Heinrich Hertz

Heinrich Hertz: The man who measured what couldn’t be seen – frequency

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The man behind the measurement

Anyone who reads the technical data for loudspeakers will come across values given in hertz (Hz) and kilohertz (kHz).  This is how manufacturers indicate a loudspeaker’s frequency range. The ideal system would have a 20/20 range  – 20Hz and up to 20 kHz which corresponds to what a young, healthy adult can hear (sadly, our ability to hear the upper frequencies diminishes with age).

Pretty neat that we can nail down numbers like this and then make purchases based on clearly defined specs, and there’s one man who deserves the credit for making this a reality: Heinrich Hertz. Before his hard work and ingenuity, Hertz was merely a last name and no one had the slightest idea as to the scientific underpinnings responsible for differences in pitch.

Heinrich Hertz was born in 1857 to a wealthy family in Hamburg in what was then the German Confederation. In 1880, Hertz received his PhD from the University of Berlin and went on to become a professor of physics in Karlsruhe and Bonn.

Hertz was also involved in research with particular interest in the English scientist James Clerk Maxwell’s theory regarding the interaction between electric and magnetic fields. While static on their own, Maxwell belived they could come together to create something dynamic.

James Clerk Maxwell lays the foundation

In 1865, Maxwell published the paper “A Dynamic Theory of the Electromagnetic Field” positing that when electric and magnetic fields converged they took the form of waves moving through space at the speed of light; and further, that light was, in fact, an expression of electromagnetic waves occurring at a specific wavelength. Maxwell also predicted the existence of radio waves.

Maxwell’s paper presented many complex mathematical formulas supporting his theories, but there were two problems: There was as yet no experimental proof and – more worryingly – no one seemed to understand it!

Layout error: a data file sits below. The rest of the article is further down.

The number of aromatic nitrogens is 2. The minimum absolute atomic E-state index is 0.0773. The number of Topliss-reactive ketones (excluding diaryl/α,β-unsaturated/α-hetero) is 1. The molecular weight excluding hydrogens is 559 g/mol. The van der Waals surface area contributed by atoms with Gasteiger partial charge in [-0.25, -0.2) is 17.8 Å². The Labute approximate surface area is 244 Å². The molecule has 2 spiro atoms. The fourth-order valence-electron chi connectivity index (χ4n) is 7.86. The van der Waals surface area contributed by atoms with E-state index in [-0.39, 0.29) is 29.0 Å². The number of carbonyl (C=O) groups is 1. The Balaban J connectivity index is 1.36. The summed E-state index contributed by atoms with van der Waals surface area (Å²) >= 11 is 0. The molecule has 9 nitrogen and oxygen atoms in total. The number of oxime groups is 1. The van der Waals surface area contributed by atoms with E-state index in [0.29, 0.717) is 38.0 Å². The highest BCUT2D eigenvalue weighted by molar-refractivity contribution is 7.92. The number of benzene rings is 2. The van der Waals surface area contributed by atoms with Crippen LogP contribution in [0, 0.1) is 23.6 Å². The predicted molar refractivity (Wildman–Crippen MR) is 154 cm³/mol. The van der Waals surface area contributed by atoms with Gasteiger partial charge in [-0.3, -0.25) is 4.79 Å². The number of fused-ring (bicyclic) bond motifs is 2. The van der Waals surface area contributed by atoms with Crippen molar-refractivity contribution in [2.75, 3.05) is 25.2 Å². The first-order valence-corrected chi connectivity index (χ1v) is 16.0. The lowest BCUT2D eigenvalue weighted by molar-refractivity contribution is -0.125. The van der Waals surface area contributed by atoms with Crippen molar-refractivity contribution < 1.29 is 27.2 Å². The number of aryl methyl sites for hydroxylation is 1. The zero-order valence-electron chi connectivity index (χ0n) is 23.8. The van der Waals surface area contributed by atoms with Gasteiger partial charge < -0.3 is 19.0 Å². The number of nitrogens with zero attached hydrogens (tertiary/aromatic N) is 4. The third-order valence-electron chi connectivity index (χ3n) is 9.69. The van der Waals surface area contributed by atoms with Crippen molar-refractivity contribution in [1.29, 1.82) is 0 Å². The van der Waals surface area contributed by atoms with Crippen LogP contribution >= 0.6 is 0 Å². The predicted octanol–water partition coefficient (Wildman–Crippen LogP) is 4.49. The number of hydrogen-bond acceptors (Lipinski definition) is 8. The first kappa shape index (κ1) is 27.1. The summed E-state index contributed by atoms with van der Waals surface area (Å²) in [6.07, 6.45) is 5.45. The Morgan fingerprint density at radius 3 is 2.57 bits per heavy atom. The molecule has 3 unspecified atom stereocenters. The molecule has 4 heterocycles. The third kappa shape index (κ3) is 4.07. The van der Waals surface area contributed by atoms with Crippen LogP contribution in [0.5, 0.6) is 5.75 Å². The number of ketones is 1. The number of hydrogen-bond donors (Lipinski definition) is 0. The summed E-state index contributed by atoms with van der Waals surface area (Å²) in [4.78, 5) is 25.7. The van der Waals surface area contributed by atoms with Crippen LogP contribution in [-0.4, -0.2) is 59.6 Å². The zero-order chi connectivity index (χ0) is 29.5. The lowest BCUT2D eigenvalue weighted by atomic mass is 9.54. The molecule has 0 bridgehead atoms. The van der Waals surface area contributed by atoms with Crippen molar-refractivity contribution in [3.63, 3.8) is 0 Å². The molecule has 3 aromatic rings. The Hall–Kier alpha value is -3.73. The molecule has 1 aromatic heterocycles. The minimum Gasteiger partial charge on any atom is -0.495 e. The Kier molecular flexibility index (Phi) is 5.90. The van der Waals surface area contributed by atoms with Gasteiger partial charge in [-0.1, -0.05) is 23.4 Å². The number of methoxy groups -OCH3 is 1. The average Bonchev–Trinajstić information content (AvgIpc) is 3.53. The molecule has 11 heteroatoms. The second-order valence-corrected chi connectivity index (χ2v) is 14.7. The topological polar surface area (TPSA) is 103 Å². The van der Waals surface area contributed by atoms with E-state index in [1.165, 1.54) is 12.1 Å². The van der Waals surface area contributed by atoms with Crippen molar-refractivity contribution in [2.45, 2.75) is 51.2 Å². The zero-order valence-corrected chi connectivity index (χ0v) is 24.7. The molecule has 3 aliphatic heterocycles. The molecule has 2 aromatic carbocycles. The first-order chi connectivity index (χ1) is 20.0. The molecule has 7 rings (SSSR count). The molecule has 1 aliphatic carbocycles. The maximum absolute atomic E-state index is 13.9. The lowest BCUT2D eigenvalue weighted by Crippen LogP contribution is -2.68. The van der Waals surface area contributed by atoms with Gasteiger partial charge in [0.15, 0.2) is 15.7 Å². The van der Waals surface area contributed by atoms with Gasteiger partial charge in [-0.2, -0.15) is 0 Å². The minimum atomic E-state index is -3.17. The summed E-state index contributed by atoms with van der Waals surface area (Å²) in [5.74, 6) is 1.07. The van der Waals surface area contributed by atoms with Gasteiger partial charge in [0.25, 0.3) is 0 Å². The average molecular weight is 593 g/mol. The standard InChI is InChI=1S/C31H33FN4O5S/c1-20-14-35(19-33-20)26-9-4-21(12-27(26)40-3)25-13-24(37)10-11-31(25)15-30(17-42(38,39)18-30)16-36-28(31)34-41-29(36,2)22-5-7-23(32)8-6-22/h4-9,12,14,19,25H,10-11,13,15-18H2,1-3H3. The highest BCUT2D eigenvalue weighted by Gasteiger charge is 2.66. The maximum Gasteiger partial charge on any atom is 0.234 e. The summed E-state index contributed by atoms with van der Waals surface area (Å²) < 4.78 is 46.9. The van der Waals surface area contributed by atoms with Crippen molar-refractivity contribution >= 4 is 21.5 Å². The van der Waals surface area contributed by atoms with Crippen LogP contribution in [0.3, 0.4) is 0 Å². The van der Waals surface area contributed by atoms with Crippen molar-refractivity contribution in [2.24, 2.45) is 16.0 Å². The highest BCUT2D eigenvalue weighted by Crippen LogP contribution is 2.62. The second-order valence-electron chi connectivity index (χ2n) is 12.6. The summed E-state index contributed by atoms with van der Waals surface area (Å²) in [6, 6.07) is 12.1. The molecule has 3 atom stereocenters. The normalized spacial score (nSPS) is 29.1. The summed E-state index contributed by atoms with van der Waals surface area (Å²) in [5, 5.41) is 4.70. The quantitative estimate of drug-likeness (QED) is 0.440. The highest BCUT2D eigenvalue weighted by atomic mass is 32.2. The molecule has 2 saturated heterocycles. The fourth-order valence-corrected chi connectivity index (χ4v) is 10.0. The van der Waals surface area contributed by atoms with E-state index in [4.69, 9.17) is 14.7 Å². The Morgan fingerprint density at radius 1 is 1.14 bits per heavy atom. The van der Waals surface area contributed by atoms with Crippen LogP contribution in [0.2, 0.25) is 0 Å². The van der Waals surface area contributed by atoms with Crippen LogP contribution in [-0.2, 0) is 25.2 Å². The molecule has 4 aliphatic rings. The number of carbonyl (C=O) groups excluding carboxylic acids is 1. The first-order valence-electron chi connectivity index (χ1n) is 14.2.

Hertz opens the door to the practical application of electromagnetic fields

Enter Heinrich Hertz. In 1886, Hertz succeeded in constructing a device that could prove the existence of electromagnetic waves and was even able to determine their varying lengths. In later experiments, Hertz managed to measure the velocity of electromagnetic radiation and discovered it to be the same as the speed of light, as Maxwell expected. By elucidating these and other qualities of electromagnetic waves, Hertz opened the door to research into electromagnetism leading to its practical application in telegraphs, radios, televisions, and, of course, loudspeakers.

In loudspeakers, electromagnetism is used to generate sound that corresponds to the electric charge fed to the system as alternating current. This is the audio signal, an electrical image of the accoustic waveform. When the audio signal is passed through the voice coil, it both creates an electromagnetic field and causes the direction of this field to change rapidly. This in turn makes the coil vibrate with a frequency and intensity determined by the audiosignal. When amplified by a cone, the vibrations create sound waves.

While generated by an electromagnetic field in a loudspeaker, sound does not consist of electromagnetic waves, traveling, as it does, much slower than the speed of light and requiring air as a medium to move. Yet like electromagnetic waves, sound occurs as a series of sine waves, or oscillations with a waveform that can be defined as a sine curve, and so the same measure of frequency – the hertz – can be applied.

Audiophiles can therefore be doubly grateful to Heinrich Hertz: He pointed the way towards the practical applications of electromagnet fields and gave us a way to measure one of the most important aspects of sound.

Describing a wave: Frequency, amplitude and phase

Of course, there’s much more to sound than just the frequency of sine waves. The amplitude of the waves is important for volume and the shape of the waves, or phase, gives sound its unique tonal colour. Yet all of these things are characteristics of the sine wave structure that Heinrich Hertz proved existed.

120 years this January

In 1930, International Electrotechnical Commission (IEC) honored Heinrich Hertz by naming the unit used to measure frequency (one sine wave cycle per second) the Hertz. Tragically, however, Hertz died in 1894 at just 36 years of age – 120 years ago this January.

Title picture: Photograph of physicist Heinrich Hertz, Practical Physics, Millikan and Gale, 1920, scanned by B. Crowell, Public Domain

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